Recently, we've seen a robotic ostrich. Now, there’s a robot bat – or at least, part of one. Joseph Bahlman, a graduate student at Brown University, with the help of Professors Kenneth Breuer and Sharon Swartz, has developed a robotic bat wing that mimics the ligaments, skin and structural supports of the real thing. The purpose of the motorized plastic bat is to gain a better understanding of how bats are engineered and fly.
Bats are much more closely related to us than birds, but they tend to be a bit mysterious in a way that birds aren't. It isn't simply that they fly around at night and are associated with overdressed Transylvanian counts with strange diets. They are also the only flying mammals, and exactly how they remain airborne isn't entirely understood.
Bats aren’t like airplanes. You can’t just stick one in a wind tunnel and they won’t play along if you try. “We can’t ask a bat to flap at a frequency of eight hertz then raise it to nine hertz so we can see what difference that makes,” said Bahlman. “They don’t really cooperate that way.”
They’re also very complex. The wings stretch the length of the bat’s body and are supported by the arms and hands – indeed, the wing is practically all hand. Over this framework is a remarkably elastic skin that can stretch 400 percent without tearing. This complexity works against researchers, since it's very difficult to single out any particular sets of factors for study.
These points make a robot very attractive because it is not only cooperative, but can be simplified. Or rather, it is simplified, since the technology to exactly duplicate a bat wing doesn't exist yet. The Brown University robotic bat was designed and constructed by Bahlman with the help of Breuer, an engineer and Swartz, a biologist. The eight-inch robot is based on the lesser dog-faced bat. It has 3D-printed plastic “bones” and a silicone elastomer skin. The seven joints are actuated by three servo motors pulling cables that act like tendons.
The robot is not intended for flight, but for wind tunnel tests. There’s a transducer in it that measures the forces on the wing as it flaps in the tunnel. By measuring these forces, the researchers can learn a great deal about how a bat’s wing works in flight.
“We can answer questions like, ‘Does increasing wing beat frequency improve lift and what’s the energetic cost of doing that?’” Bahlman said. “We can directly measure the relationship between these kinematic parameters, aerodynamic forces, and energetics.”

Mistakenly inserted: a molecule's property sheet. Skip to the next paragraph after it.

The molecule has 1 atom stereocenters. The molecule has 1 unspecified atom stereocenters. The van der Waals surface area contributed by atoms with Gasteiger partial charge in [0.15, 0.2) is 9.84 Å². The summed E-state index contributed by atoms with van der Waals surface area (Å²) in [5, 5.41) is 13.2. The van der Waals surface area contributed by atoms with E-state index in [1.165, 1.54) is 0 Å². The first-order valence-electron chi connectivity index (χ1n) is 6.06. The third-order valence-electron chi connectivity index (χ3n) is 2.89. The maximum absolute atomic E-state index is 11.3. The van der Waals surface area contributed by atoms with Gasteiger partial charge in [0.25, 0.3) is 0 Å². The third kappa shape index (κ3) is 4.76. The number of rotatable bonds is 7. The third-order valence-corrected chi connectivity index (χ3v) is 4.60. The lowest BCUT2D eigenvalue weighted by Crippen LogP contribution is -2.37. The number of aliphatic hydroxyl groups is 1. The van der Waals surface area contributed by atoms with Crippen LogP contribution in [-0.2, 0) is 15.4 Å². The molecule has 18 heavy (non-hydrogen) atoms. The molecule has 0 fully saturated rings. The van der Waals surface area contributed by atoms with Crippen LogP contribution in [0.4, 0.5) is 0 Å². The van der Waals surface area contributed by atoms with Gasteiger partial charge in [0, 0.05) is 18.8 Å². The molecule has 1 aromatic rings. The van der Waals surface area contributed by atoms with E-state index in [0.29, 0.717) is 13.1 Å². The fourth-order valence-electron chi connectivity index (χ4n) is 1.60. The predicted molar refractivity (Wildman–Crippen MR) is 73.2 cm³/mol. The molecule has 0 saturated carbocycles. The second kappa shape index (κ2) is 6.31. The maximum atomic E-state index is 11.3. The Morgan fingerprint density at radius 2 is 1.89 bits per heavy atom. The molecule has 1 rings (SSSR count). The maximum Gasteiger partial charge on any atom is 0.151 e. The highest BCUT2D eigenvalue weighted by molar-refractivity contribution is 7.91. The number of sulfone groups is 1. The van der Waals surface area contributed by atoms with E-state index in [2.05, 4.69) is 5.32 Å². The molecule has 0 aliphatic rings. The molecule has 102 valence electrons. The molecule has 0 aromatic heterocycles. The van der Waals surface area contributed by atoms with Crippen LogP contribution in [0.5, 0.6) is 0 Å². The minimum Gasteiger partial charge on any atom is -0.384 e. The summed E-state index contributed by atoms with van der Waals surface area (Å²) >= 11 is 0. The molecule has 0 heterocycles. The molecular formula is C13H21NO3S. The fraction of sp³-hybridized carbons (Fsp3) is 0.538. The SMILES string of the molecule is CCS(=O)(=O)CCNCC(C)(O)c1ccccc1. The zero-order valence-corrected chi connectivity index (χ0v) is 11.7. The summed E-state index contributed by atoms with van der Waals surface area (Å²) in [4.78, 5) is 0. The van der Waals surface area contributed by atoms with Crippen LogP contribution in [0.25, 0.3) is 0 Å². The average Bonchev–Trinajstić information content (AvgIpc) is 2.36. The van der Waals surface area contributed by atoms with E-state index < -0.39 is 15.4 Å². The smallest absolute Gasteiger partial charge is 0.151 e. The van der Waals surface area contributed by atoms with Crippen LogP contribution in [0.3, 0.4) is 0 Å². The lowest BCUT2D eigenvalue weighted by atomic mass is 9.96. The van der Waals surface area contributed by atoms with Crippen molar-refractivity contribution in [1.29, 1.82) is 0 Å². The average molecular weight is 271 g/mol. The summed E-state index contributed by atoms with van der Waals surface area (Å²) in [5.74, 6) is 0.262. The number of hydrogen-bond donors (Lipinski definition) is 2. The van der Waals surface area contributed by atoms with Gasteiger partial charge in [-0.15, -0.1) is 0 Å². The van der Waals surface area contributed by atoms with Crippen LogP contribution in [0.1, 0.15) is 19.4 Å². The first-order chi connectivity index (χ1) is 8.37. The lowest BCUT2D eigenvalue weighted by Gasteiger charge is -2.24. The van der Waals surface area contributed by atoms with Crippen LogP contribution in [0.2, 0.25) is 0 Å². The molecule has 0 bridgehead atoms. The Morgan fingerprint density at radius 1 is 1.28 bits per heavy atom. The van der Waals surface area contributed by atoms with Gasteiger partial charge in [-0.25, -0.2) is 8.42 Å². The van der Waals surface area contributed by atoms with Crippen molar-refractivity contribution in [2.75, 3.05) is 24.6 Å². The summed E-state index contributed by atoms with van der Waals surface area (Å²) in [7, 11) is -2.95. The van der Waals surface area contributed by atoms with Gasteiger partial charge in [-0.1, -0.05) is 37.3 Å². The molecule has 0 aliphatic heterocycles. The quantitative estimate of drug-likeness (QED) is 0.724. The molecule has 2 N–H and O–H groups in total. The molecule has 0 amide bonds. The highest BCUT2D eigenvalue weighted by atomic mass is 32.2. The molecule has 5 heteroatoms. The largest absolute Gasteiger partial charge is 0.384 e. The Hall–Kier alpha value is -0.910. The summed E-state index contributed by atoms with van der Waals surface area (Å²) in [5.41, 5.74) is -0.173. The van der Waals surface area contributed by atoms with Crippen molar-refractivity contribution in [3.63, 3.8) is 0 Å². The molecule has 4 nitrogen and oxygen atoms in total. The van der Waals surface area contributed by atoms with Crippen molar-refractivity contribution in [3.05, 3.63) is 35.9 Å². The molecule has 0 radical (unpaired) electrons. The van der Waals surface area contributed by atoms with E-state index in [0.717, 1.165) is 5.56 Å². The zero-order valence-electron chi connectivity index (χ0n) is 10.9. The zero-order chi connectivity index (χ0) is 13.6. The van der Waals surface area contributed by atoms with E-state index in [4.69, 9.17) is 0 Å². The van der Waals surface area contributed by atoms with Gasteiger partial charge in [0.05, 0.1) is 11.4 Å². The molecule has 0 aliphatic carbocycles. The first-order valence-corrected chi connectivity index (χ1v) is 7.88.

For example, the robotic wing helps to understand the role of wing folding. Bats and birds do this when flapping to save energy on the upstroke, but testing with the robotic wing also shows that the folding changes the wing's aerodynamic qualities. An upward moving wing should force the bat down, but the nature of the folding decreases this force by 50 percent.
It isn’t just wind tunnel tests that yield knowledge. Building the simplified robot wing revealed new insights. “We learned a lot about how bats work from trying to duplicate them and having things go wrong,” said Bahlman. Testing showed that the robotic wing would fail in surprising ways, such as the elbow breaking or the skin tearing. Repairing these faults suggested ways in which the tendons, ligaments and muscles reinforced these weak spots and kept them from failing in real life.
As to the Brown robotic bat, Bahlman said, “The next step is to start playing with the materials. We’d like to try different wing materials, different amounts of flexibility on the bones, looking to see if there are beneficial trade offs in these material properties.”
The results of the study were published in Bioinspiration and Biomimetics.
The video below shows the robotic bat wing in action.
Source: Brown University
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